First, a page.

For most people who hear the term “human trafficking,” it’s likely your mind drifts to one of the three Liam Neeson movies where his daughter or his wife travels to a foreign country, is targeted by scary dudes with accents and guns, and then sold into slavery for incredibly rich prices.
While those scenarios (minus the whole dad who happens to be ex-FBI and blows up entire countries to save your life) do happen, human trafficking is so much more than what we see in the movies.
It’s not limited to places overseas, and even worse—it’s happening in our own backyards.
Wisconsin authorities say that the I-94 corridor between Milwaukee, Wisconsin, and Chicago, Illinois, is becoming a major stomping ground for human trafficking. The highway—like so many others in our country—is a route that leads to a variety of destinations.
A young woman named Haley Oscar experienced this first-hand while simply laying out on the beach near the Kenosha lighthouse over the weekend.
That’s when a stranger approached her and made himself a little too comfortable before hounding her with bizarre questions.
“About my credit score, where I live, if I’m financially secure and have people who love me,” she said. “He asked why I was alone and how far away I live. Then things got more inappropriate, and he started asking me sexual questions and commented that since I have tattoos, I must like pain. I just kept telling him that I was studying, and to please leave me alone. At one point I told him I was uncomfortable, but he just continued to sit right next to me.”
Speaking candidly here—as a young woman in my 20s like Haley, this is literally what my worst nightmares are made of.
After 40 minutes of the man’s relentless and downright creepy “conversation,” Haley finally got ahold of some friends via text message.
She wrote on Facebook:
“I obviously didn’t answer these questions, I ignored him and kept asking him to leave me alone.”
She says she was “terrified” to stand up and go to her car because it’s a lot easier to grab someone standing up than it is when they’re laying down. Haley also didn’t want him to know what car she drove, or somehow follow her home.
The middle-aged man told Haley he was from Waukegan, Illinois. But he spoke very broken English.
“I’m almost 99% sure he was a sex trafficker based on the questions he was asking me.”
When her friend Mandi called to tell her she was on the way, the man finally left.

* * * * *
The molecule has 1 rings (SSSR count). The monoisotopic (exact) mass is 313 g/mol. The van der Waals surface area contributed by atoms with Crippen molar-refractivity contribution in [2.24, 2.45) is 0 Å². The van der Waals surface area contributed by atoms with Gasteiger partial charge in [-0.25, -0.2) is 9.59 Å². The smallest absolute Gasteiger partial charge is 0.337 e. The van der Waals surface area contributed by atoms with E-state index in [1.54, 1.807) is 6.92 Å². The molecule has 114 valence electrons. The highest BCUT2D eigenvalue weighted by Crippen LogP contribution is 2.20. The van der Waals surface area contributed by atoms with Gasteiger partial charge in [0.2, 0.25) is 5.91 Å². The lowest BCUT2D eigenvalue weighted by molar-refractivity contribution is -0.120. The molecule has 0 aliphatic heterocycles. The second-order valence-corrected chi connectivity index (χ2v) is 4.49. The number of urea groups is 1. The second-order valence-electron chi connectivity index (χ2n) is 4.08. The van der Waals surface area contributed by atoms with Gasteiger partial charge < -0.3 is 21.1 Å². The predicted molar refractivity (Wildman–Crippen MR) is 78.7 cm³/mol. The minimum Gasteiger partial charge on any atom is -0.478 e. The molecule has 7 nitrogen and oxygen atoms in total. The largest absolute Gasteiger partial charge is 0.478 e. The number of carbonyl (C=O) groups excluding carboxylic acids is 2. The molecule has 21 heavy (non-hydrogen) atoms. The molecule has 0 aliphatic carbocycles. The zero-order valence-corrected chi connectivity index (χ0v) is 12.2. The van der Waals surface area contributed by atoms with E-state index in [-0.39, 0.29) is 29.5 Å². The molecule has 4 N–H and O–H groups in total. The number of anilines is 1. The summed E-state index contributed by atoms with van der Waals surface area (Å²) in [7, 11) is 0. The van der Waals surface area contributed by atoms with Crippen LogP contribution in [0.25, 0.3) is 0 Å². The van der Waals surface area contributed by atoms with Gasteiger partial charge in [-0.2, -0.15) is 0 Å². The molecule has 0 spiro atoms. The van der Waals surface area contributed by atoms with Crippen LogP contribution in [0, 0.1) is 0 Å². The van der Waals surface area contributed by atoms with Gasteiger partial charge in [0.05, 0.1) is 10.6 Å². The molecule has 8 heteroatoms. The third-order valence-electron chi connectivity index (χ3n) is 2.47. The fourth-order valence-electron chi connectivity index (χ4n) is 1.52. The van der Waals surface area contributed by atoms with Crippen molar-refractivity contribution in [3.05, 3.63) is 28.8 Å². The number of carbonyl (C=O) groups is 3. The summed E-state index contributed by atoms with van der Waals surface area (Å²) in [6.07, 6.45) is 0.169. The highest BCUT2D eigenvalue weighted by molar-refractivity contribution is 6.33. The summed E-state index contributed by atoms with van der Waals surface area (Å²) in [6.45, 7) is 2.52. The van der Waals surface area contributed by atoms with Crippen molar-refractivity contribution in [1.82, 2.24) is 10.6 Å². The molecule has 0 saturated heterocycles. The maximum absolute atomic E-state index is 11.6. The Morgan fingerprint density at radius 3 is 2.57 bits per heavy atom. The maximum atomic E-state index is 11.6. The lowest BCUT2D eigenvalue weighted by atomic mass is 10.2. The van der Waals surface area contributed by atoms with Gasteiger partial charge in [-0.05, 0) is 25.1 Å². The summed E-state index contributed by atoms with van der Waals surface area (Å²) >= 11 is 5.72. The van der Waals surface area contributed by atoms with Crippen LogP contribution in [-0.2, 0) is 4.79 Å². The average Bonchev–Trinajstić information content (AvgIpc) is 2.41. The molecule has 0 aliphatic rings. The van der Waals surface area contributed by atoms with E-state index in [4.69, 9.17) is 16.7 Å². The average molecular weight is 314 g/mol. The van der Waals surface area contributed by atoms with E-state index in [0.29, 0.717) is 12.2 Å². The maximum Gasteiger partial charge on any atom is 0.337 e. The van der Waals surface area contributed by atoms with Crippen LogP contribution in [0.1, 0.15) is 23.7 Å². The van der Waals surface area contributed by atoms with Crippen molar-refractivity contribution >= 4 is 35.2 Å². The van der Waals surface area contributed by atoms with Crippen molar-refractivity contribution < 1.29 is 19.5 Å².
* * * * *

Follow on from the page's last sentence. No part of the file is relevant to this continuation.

“The second she called he practically ran away.”
As suspected, this isn’t the first time sketchy stuff like this has happened in the area.
After sharing her experience on Facebook, Haley was contacted by a mom whose teenage daughters were recently followed home from a local restaurant by two men:
“They pulled aside to let the men in the truck pass, but the truck stopped right next to them,” the mother explained. “The driver got out and knocked on the driver-side window, and asked them to get out of the car because he had a question for him. Then the passenger in the truck got out wearing a mask, and carrying a sledgehammer. My girls sped off, and the men chased them through a subdivision.”
Luckily the girls got away. But police later confirmed that just hours after the incident with the teens, those same men they’d described to authorities abducted and sexually assaulted a Milwaukee woman before leaving her on the side of the road.
Both men were eventually arrested in Kentucky.
Haley wants others to know that the horror stories we hear about—they’re real, and they’re happening too close for comfort.
“Please be careful ladies, if you go to the lake alone make sure someone knows where you are and bring protection! I don’t think a man has EVER made me that uncomfortable and scared for my safety.”
Know the signs—human trafficking is happening every single day. The only way we can combat it is to be educated, keep our eyes open for red flags and continue to share stories like these. They’re scary, but they’re REAL. And they could wind up saving someone else’s life.